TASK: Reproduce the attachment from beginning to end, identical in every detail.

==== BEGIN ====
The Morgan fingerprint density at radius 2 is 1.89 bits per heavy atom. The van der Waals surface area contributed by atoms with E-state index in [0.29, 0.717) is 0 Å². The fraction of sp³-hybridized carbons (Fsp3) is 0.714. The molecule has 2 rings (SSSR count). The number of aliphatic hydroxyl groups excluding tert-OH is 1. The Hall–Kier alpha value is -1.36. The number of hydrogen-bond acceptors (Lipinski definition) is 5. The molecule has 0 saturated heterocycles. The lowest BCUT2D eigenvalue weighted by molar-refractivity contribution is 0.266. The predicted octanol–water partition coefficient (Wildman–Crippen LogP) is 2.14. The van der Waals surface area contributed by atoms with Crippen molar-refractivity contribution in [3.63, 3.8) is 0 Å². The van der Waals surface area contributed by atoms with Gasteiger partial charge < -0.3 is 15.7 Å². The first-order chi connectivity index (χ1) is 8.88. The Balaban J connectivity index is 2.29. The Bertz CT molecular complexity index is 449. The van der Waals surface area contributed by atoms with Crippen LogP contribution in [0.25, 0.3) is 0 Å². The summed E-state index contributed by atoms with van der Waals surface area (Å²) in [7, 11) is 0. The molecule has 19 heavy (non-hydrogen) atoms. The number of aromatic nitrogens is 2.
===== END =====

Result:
The Morgan fingerprint density at radius 2 is 1.89 bits per heavy atom. The van der Waals surface area contributed by atoms with E-state index in [0.29, 0.717) is 0 Å². The fraction of sp³-hybridized carbons (Fsp3) is 0.714. The molecule has 2 rings (SSSR count). The number of aliphatic hydroxyl groups excluding tert-OH is 1. The Hall–Kier alpha value is -1.36. The number of hydrogen-bond acceptors (Lipinski definition) is 5. The molecule has 0 saturated heterocycles. The lowest BCUT2D eigenvalue weighted by molar-refractivity contribution is 0.266. The predicted octanol–water partition coefficient (Wildman–Crippen LogP) is 2.14. The van der Waals surface area contributed by atoms with Crippen molar-refractivity contribution in [3.63, 3.8) is 0 Å². The van der Waals surface area contributed by atoms with Gasteiger partial charge < -0.3 is 15.7 Å². The first-order chi connectivity index (χ1) is 8.88. The Balaban J connectivity index is 2.29. The Bertz CT molecular complexity index is 449. The van der Waals surface area contributed by atoms with Crippen LogP contribution in [0.25, 0.3) is 0 Å². The summed E-state index contributed by atoms with van der Waals surface area (Å²) in [7, 11) is 0. The molecule has 19 heavy (non-hydrogen) atoms. The number of aromatic nitrogens is 2.